Phillies (34-37) vs. Washington Nationals (34-35)

Last night’s 5-4 walk off win over the Nationals was uplifting for a few reasons. Maybe tops among them: if only for one game, the Phillies were able to right wrongs that had dampened their record and momentum all year.

Some notes on those below.

Most important first: they have to keep it going, starting tonight.

Howie Doin’?

Ryan Howard blasting his eighth homer of the year sent an electricity through Citizens Bank Park – even though the score only read 1-1 through two innings and, with John Lannan showing some rust, it was likely there’d be extended run for the bullpen.

That’s what Howard does for these Phillies.

Consider the team’s win-loss record when he leaves the yard. Even if you group it by periods in his career – we did by his golden years (2006-09), still slugging years (2010-11) and post-injury years (2012-13) – his power stroke's ripple is always significant.

Between 2006-09, the Phillies were 129-77 in such games. Over a full 162, that .645 winning percentage would edge the 102-win franchise record by two games.

From 2010-11, they were 45-14 when Howard homered. That’s an absurd .762 winning percentage, for a 123-win rate over a full season.

Most recently, in the two years since his Achilles surgery and arthritis diagnosis, Howard blasts have fueled the Phillies to a 16-6 record, for a .727 win rate.

Note the trend here: the more Howard’s power has declined, the higher its premium for the team.

So, if the Phillies can't have the wholesale production from Howard they're used to, they need to get it in big spots -- how they've been saying for years Howard's most likely to give it.

Protection, Please?

Stat geeks scoff at the idea of plate protection. Howard might scoff at them.

If you’re really trying to quantify Domonic Brown’s surge and its implications for the team, especially given everything we said above, check out five-hole hitters’ production throughout Howard’s career.

Year - Team OPS from No. 5 hitters - NL Rank

2012 - .760 - 8

2011 - .760 - 7

2010 - .944 - 1

2009 - .857 - 2

2008 - .866 - 2

2007 - .830 - 2

(Howard’s NL Rookie of the Year 2006 omitted because half his at-bats were from the five-hole.)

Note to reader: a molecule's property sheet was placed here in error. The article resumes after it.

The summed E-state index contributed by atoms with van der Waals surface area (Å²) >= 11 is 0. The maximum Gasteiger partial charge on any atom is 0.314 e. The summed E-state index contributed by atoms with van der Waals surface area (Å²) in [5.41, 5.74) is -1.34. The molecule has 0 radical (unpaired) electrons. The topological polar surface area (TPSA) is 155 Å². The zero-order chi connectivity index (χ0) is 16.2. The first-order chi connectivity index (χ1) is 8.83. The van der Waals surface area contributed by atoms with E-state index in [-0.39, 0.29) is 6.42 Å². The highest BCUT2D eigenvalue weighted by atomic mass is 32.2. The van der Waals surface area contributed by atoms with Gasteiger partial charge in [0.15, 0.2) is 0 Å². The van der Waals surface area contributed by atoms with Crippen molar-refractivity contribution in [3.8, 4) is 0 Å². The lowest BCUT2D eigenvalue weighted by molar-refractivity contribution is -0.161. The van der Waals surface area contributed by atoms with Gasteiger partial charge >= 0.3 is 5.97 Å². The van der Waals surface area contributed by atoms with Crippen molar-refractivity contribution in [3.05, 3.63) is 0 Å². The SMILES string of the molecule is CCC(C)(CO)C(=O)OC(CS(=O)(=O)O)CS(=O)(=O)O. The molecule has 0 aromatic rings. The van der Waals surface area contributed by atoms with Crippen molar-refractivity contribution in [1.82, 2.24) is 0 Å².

Brown this year is hitting .993 there, second in the NL to only Colorado’s Michael Cuddyer. (Behind Brown at .885 is some guy named Schierholtz. Sounds familiar...)

Michael Young was incredibly effective as a No. 5 guy, but his lack of power didn't instill the type of fear that changes the way the guy before him gets pitched to.

What a Howard-Brown tandem could be capable of is, frankly, frightening.

Load ‘em Up

Some might look at two runs from as many bases-loaded opportunities, the Phillies return for chances in the fourth and eighth innings last night, as a bit of a failure.

It’s pretty ho-hum production.

That rate, one run for every bases loaded attempt, would tie the Diamondbacks for fifth in the National League. The Braves’ 1.3 run/bases loaded attempt leads the league – and that’s from a near-half season’s worth of work.

Not surprisingly, the Phillies problem is threefold. They don’t get many chances (38 at-bats, only the Mets and Nats have had fewer in the NL), don’t cash in (.163 on-base percentage, only Washington is worse) and get them in a pretty disadvantageous scenario: with two outs.

Last night, both Delmon Young and Laynce Nix faced a bags-full chance with two outs. Twenty-one, or more than half, of the Phillies bases loaded opportunities have been with the pitcher one out from safety. Don't want that.

Thanks to better on-base skills, the Reds have had such at-bats on only 34 of their NL-leading 75 overall. No surprise, they’ve scored the most runs, because they extend the pressure situation for the pitching staff and buy themselves a mulligan – or two.


Game-tying, heroics-forcing, ninth-inning home run or not, Jonathan Papelbon has still been one of the most effective relievers in baseball. Maybe bar none.

His 0.70 WHIP, a huge stat for relievers, ranks second to only the Cardinals’ Edward Mujica.

His 1.71 ERA is 0.04 higher than Atlanta’s Craig Kimbrel.

He’s only walked three batters in 25 2/3 innings, for a third-best rate in the league.

And despite significantly fewer opportunities, Papelbon’s win probability added (measures how much more a team is likely to win thanks to a player’s contribution; it’s an aggregate stat, like WAR), maybe the most important stat for relievers, ranks sixth among NL relievers.

The Phillies were willing to pay $13 million a year for that.

What price, in prospects, will a trade deadline buyer set for him?

Pitching Matchup

The Phillies were lucky to miss Stephen Strasburg and Jordan Zimmermann this series – and that they get Ross Detwiler (2-4, 3.02 ERA) on Cliff Lee’s (8-2, 2.55 ERA) turn.

Detwiler has surrendered three runs or fewer in all but one of his nine starts this season. His last time out, his first off the DL (strained back muscle) lasted five innings and yielded three runs.

History says he’ll be on or off tonight. He’s 2-0 with a 0.46 ERA vs. the Phillies in three Nationals wins, and 0-4 with a 7.84 ERA in five Washington losses.

Lee’s looking for his seventh-straight win. He’s 6-0 with a 1.93 ERA in his last eight starts.

Injury Report

GM Ruben Amaro said yesterday Chase Utley could begin a rehab assignment either today or tomorrow. He also said depending on how Carlos Ruiz responded to a workout yesterday, his timetable for return could be accelerated.

The Nationals, meanwhile, are likely to get back leadoff hitter and center fielder Denard Span, who’ll take over for that guy that slammed face first into the wall on Michael Young’s triple last night and looked pretty lost at the plate. Big upgrade all around.

Span has hit.359 in 39 at-bats in his career against Philly and is 7 for 20 (.350) all-time vs. Lee.